A skilled attorney will construct a damage model for your case and can help you recover the following among others:

  • Medical expenses
  • Lost wages
  • Loss of companionship
  • Pain and suffering

Call us to discuss your individualized damage model. The consultation will be free.

How long will it take to resolve my case?

It depends. The length of a case turns on many factors, such as the facts of the case, the insurance companies involved, the extent of injuries, whether litigation is required, and many other factors.

Do I have a case?

You might. The viability of each case depends on factors too numerous to list here. Please call for a free, no-obligation case assessment.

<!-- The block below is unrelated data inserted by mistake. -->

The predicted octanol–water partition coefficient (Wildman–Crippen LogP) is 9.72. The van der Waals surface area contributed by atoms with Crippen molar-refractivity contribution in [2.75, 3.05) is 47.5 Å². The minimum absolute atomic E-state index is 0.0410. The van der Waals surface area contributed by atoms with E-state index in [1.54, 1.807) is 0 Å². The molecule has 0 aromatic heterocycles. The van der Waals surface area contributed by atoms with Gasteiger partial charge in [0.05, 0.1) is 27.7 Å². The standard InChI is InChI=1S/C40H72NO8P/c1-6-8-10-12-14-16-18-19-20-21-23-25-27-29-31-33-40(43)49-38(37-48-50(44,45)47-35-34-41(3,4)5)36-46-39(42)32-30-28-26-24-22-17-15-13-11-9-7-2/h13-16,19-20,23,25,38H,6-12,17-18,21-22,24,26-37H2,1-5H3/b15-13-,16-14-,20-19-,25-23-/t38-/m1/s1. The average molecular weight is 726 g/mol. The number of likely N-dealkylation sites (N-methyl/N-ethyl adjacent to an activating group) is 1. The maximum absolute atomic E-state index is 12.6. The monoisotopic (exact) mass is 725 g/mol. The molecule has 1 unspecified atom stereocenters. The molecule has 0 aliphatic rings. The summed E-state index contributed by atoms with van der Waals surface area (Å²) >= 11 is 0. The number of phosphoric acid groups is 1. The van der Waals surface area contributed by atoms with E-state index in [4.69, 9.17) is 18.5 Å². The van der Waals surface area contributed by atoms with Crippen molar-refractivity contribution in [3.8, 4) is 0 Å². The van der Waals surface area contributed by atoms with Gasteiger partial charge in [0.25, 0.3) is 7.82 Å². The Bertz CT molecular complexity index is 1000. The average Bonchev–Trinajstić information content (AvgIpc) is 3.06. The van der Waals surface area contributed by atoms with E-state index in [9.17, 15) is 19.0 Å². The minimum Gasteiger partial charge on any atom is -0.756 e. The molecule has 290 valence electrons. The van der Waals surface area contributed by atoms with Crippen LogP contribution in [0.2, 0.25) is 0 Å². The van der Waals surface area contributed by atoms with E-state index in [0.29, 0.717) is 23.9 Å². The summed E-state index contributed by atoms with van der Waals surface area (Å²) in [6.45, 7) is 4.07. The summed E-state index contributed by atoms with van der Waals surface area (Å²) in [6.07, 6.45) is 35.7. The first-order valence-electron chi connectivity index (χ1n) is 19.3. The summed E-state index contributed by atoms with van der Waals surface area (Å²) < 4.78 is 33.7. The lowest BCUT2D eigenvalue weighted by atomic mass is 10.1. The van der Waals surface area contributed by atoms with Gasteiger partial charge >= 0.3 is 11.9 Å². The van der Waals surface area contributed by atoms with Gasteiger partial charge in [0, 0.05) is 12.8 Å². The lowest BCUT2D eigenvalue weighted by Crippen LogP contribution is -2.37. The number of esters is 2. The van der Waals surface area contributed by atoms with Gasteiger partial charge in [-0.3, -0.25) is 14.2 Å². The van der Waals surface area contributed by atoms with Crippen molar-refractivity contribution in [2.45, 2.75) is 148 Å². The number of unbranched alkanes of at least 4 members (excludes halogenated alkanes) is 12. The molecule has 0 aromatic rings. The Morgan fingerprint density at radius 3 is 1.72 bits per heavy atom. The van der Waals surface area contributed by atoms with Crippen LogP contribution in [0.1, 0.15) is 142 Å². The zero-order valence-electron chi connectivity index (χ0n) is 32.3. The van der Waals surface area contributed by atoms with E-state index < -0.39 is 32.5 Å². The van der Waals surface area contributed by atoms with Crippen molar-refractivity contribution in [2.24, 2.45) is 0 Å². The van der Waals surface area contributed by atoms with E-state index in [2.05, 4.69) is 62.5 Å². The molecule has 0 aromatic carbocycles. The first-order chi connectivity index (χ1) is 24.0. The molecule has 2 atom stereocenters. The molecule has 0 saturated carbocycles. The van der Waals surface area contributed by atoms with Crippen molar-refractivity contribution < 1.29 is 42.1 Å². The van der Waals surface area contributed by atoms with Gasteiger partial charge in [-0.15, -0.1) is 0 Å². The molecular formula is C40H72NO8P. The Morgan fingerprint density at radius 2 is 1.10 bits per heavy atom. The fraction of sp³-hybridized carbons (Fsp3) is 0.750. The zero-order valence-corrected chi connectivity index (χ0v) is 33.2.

My claim is being denied and the pharmaceutical company or device manufacturer is ignoring me. Can you still help?

Very possibly so. The expertise of an attorney with knowledge of the industry and of our justice system can easily turn the tides in your favor. Contact the Firm to see if we can turn your claim denial into another successful case.

I do not feel symptoms continually. I only feel symptoms intermittently. Might a defective medication or device still have caused my injury?

Yes, medication or medical device may still have caused these symptoms. Many drugs do not cause continuous pain, and some drug defects cause damages entirely different from pain altogether.

Each defective drug or medical device causes different symptoms. Call to discuss whether your drug or medical device caused your injury.

I do not have any evidence of the drug I consumed. Might I still have a case?